Almost everyone in the Philippines can speak English to a degree, but that doesn’t mean you shouldn’t learn the local language. It’s something that you should do wherever you travel to. Filipinos are generally warm and helpful, but it would mean a lot to them if you make an effort to learn even the simple greetings and questions. This is the easiest way to connect and make friends with locals! L
If you’re visiting Manila or Tagalog-speaking provinces, here are some useful phrases:
- Good day! = Magandang araw!
- How are you? = Kumusta?
- Thank you! = Salamat.
- You’re welcome. = Walang anuman.
- How much is this? = Magkano po?
- Let’s eat. = Kain tayo.
- Goodbye. = Paalam.
Note, however, that not everyone speaks Tagalog. The Philippines has over 80 active languages and even more dialects. Almost every major island has their own. You can ask locals to teach you basic phrases and they will be delighted to help you because it means you’re interested in their culture.
No-No #6: Being Afraid to Try the Food
The fact that you’re traveling out of the country to go to the Philippines means that you are somewhat open-minded. You can’t travel there and want to go to the same type of chain restaurants that you could eat at home. When you go to the Philippines, try the local cuisine.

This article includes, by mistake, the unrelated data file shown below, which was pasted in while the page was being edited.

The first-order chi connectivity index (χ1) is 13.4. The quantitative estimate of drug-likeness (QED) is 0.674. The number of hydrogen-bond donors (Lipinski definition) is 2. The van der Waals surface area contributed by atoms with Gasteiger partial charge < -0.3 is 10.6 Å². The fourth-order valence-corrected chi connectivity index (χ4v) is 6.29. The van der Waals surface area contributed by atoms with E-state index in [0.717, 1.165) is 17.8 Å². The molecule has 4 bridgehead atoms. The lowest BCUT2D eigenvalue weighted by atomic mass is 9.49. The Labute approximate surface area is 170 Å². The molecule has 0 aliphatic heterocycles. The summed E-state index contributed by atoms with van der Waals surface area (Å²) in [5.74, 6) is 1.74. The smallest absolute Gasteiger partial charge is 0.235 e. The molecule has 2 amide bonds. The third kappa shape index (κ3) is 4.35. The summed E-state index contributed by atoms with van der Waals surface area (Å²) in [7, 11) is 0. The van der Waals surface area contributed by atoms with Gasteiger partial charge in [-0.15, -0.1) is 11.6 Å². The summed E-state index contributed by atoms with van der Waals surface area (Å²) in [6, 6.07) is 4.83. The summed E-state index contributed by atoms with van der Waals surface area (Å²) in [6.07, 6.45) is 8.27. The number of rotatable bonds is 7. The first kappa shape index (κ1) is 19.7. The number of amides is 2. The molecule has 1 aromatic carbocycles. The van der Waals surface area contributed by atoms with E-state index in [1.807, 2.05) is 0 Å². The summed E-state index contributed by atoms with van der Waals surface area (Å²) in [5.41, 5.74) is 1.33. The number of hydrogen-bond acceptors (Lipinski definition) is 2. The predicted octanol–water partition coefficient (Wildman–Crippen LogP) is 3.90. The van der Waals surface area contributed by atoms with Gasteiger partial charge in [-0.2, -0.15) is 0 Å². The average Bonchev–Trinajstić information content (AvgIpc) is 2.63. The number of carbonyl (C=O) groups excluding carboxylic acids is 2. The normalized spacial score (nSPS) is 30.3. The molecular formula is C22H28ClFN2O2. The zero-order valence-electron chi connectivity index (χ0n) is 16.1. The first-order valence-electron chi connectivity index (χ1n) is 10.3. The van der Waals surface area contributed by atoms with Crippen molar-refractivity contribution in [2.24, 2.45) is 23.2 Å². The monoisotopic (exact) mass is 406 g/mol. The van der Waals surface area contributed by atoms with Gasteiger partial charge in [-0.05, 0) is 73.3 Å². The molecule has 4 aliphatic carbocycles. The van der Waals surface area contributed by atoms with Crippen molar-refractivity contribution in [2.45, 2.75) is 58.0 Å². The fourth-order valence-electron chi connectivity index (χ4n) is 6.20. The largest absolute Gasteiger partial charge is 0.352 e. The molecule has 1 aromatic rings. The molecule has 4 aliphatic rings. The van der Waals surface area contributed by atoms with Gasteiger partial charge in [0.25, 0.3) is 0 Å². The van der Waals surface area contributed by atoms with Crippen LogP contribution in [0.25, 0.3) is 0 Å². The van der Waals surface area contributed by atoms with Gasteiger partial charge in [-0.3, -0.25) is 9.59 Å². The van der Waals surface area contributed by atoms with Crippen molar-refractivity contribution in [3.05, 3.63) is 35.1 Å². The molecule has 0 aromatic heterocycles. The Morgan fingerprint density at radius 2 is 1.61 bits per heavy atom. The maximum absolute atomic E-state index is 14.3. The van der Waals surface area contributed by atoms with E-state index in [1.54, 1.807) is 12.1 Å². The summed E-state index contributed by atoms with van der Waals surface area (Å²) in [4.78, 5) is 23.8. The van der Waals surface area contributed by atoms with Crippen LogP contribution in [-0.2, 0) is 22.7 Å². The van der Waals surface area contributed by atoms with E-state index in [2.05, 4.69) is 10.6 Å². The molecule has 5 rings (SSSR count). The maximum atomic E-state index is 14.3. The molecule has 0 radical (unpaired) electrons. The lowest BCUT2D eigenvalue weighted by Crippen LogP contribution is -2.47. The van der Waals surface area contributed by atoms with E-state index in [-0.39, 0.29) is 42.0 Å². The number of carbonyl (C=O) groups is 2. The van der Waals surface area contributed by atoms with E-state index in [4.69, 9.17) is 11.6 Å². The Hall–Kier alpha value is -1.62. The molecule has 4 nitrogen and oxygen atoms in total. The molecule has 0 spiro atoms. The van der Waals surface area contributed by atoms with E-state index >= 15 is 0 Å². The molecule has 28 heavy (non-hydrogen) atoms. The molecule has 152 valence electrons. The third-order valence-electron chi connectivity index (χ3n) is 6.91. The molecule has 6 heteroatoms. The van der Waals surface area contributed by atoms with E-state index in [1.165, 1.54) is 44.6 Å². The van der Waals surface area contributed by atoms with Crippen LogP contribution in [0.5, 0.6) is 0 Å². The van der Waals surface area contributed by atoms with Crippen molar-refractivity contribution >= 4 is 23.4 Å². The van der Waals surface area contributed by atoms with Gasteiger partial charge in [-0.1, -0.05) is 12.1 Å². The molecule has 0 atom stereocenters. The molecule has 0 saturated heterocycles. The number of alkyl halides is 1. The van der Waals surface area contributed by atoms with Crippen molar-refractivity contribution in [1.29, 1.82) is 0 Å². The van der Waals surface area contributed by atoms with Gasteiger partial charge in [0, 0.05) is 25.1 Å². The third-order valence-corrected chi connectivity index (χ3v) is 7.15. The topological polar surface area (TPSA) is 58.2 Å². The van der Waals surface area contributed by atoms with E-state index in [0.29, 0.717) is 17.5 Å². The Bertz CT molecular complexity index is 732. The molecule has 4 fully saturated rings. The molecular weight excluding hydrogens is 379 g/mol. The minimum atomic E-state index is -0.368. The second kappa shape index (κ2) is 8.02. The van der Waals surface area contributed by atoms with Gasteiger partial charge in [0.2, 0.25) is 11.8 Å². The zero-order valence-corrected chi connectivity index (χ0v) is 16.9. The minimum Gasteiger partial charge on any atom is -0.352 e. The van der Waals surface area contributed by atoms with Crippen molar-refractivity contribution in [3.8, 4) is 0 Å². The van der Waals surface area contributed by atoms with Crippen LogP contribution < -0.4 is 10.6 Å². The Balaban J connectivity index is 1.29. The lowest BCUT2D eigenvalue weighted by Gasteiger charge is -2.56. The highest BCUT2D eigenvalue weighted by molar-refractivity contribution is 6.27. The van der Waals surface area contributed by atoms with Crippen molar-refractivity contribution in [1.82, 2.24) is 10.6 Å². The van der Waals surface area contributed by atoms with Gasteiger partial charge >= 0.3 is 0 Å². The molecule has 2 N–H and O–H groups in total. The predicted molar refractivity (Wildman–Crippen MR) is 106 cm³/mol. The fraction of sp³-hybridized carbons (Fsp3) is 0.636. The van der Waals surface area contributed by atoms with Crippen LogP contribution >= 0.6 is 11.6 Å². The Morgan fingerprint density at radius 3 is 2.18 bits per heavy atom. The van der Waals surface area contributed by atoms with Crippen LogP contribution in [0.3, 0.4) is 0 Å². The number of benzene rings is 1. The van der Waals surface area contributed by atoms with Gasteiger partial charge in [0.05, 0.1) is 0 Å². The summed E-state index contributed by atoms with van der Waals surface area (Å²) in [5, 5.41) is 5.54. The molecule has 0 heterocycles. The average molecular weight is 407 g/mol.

Filipino cuisine isn’t as globally revered as the Japanese, Thai or Vietnamese food, but it’s pretty diverse. You’ll find something for your palate. When most foreigners think of Filipino food, the first thing that pops in their head is probably balut (duck embryo). You don’t have to try it if you’re really not up for it, but there are a lot less odd dishes to try. Adobo (chicken or pork in vinegar and soy sauce marinade) and lechon (roasted suckling pig) are crowd pleasers. Sisig is also a favorite. For dessert, try halo-halo especially in summer.
No-No #7: Ignoring Rules
Rules are there for a reason. If you’re told that life vests are required, then put one on. If an area is off-limits, don’t even try to go there. Many of the drowning incidents involve tourists who can actually swim but they underestimated the current. You also don’t know when something untoward like simple cramps or exhaustion can kick in. Same with mountain treks: Don’t go off trail. Have a local guide when you travel and listen to them. No one knows the area better than them. It’s for your own good.